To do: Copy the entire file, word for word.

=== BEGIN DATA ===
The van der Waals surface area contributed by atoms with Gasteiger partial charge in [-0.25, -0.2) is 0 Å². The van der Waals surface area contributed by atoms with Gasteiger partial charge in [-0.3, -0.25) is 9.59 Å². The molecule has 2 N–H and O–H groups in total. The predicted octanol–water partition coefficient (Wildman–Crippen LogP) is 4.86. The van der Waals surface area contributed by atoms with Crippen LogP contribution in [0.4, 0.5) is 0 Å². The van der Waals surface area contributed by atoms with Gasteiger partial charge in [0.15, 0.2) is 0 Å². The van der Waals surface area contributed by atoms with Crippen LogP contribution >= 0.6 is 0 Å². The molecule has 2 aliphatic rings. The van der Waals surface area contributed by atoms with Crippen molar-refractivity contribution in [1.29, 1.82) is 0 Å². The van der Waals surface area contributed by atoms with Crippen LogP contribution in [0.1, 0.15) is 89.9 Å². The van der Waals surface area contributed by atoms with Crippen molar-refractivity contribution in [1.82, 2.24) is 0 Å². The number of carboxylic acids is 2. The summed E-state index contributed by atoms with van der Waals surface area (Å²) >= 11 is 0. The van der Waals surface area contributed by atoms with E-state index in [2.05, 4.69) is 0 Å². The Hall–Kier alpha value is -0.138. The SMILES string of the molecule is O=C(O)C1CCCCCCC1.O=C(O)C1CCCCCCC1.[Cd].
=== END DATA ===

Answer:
The van der Waals surface area contributed by atoms with Gasteiger partial charge in [-0.25, -0.2) is 0 Å². The van der Waals surface area contributed by atoms with Gasteiger partial charge in [-0.3, -0.25) is 9.59 Å². The molecule has 2 N–H and O–H groups in total. The predicted octanol–water partition coefficient (Wildman–Crippen LogP) is 4.86. The van der Waals surface area contributed by atoms with Crippen LogP contribution in [0.4, 0.5) is 0 Å². The van der Waals surface area contributed by atoms with Gasteiger partial charge in [0.15, 0.2) is 0 Å². The van der Waals surface area contributed by atoms with Crippen LogP contribution >= 0.6 is 0 Å². The molecule has 2 aliphatic rings. The van der Waals surface area contributed by atoms with Crippen molar-refractivity contribution in [1.29, 1.82) is 0 Å². The van der Waals surface area contributed by atoms with Crippen LogP contribution in [0.1, 0.15) is 89.9 Å². The van der Waals surface area contributed by atoms with Crippen molar-refractivity contribution in [1.82, 2.24) is 0 Å². The number of carboxylic acids is 2. The summed E-state index contributed by atoms with van der Waals surface area (Å²) >= 11 is 0. The van der Waals surface area contributed by atoms with E-state index in [2.05, 4.69) is 0 Å². The Hall–Kier alpha value is -0.138. The SMILES string of the molecule is O=C(O)C1CCCCCCC1.O=C(O)C1CCCCCCC1.[Cd].